WIDER PICTURE- Separated at the US-Mexico border, the family finally reunites

On a Tuesday in January, four years after US authorities snatched Maria Hernandez from her daughters and sent her back to Honduras, she returned to the United States – this time with the blessing of the US government.

At Los Angeles International Airport, Nicole, now 7, greeted her mother with a single red rose. Near-teen Michelle was hanging out with a bouquet of roses and sunflowers. When Hernandez turned to her, Michelle rushed into his embrace, sobbing. “I was away but I was still thinking of you,” Hernandez whispered to his daughters.

Hernandez had last held Nicole when she was 3 years old; Michelle was 8 years old. Days after Christmas in 2017, the mother clung to her crying daughters at an Arizona Border Patrol station before a US official separated them, Hernandez said. The trio had entered the United States seeking asylum. Once apprehended, Hernandez said, she was given an impossible choice: leave the country, either with the girls or without them. Shaken by Michelle’s recent threats from Honduran gangs, Hernandez decided the girls would be safer in the United States, she said.

The sisters were sent to a children’s shelter in California and eventually released to live with their brother Maynor, now 34, who makes a living selling oranges in Los Angeles. Hernandez was deported, one of thousands of parents separated from their children under President Donald Trump’s controversial “zero tolerance” policy to deter illegal immigration. Reuters, which has been tracking the family since mid-2020, refers to the girls by their middle names to protect their privacy. Over the years, Hernandez has attempted to bridge the 2,800 mile (4,500 km) gap between them with near-daily video calls https://www.Reuters.com/world/americas/separated-her-daughters- us-honduran-mom-parents-her-smartphone-2021-06-28 studying their faces on a smartphone screen and listening to their stories. Nicole said she lost a tooth; Michelle confessed her crushes.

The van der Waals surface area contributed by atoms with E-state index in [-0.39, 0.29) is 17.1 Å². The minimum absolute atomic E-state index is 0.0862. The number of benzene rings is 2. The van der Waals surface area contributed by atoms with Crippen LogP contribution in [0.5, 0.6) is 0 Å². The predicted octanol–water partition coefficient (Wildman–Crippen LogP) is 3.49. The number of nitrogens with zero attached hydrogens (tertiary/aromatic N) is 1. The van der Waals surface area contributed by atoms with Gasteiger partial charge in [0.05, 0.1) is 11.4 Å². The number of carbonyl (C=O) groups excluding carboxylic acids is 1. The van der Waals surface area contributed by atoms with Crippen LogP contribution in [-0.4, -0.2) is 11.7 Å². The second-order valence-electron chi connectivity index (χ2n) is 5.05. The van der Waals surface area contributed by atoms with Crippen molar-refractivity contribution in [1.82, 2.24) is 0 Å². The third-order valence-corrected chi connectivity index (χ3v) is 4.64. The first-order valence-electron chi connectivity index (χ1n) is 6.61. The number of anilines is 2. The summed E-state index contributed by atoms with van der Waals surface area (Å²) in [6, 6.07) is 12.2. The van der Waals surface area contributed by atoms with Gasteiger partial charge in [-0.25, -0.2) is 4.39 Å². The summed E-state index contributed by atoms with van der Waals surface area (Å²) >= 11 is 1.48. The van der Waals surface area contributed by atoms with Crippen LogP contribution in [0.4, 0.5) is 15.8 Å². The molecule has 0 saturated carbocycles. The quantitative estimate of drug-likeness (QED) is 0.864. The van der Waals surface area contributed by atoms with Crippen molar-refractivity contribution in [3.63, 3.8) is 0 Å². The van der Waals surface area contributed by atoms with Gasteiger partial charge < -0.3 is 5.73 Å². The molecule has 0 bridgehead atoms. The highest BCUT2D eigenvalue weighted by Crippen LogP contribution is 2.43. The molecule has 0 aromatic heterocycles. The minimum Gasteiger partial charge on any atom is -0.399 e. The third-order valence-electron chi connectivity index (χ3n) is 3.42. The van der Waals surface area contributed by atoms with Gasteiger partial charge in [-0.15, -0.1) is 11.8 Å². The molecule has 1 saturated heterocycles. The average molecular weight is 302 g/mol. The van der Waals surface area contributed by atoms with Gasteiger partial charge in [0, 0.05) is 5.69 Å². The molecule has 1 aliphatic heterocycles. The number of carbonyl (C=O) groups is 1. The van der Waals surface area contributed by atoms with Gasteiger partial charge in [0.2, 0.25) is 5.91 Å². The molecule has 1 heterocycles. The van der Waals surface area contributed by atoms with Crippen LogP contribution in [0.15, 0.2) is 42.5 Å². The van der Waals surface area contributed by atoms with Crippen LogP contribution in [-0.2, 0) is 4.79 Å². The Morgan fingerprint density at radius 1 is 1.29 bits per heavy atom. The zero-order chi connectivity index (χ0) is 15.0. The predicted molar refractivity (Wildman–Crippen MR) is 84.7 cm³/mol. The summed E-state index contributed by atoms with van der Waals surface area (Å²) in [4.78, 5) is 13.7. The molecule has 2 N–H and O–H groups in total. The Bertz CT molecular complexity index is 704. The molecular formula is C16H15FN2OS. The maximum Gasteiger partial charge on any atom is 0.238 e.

On her first night in the United States, Hernandez shared a bed with her daughters, watching them as they slept and marveling at how much they had grown. “So many years without seeing them,” she told Reuters this month, her voice shaking from crying. “They are so big now.”

‘A HUMAN TRAGEDY’ The Trump administration has argued that allowing families to be released together in the United States while seeking asylum only encourages illegal immigration. In response, the administration sought to prosecute and deport parents like Hernandez and place their children in United States custody as “unaccompanied minors.”

But the traumatic family separations, which began in 2017 before any official announcement, were picked up in media around the world and caused an international outcry. Trump, a Republican, reversed course with an executive order ending the practice in June 2018. Jeff Sessions, an attorney general under Trump and the force behind “zero tolerance,” defended the strategy in an interview with Reuters in last March https://www. .reuters.com/article/us-usa-immigration-familys/former-trump-attorney-general-sessions-regrets-migrant-family-separations-idUSKBN2AV10R, saying a person crossing the border illegally with a child “should not not be given immunity.” However, he expressed regret for the separations.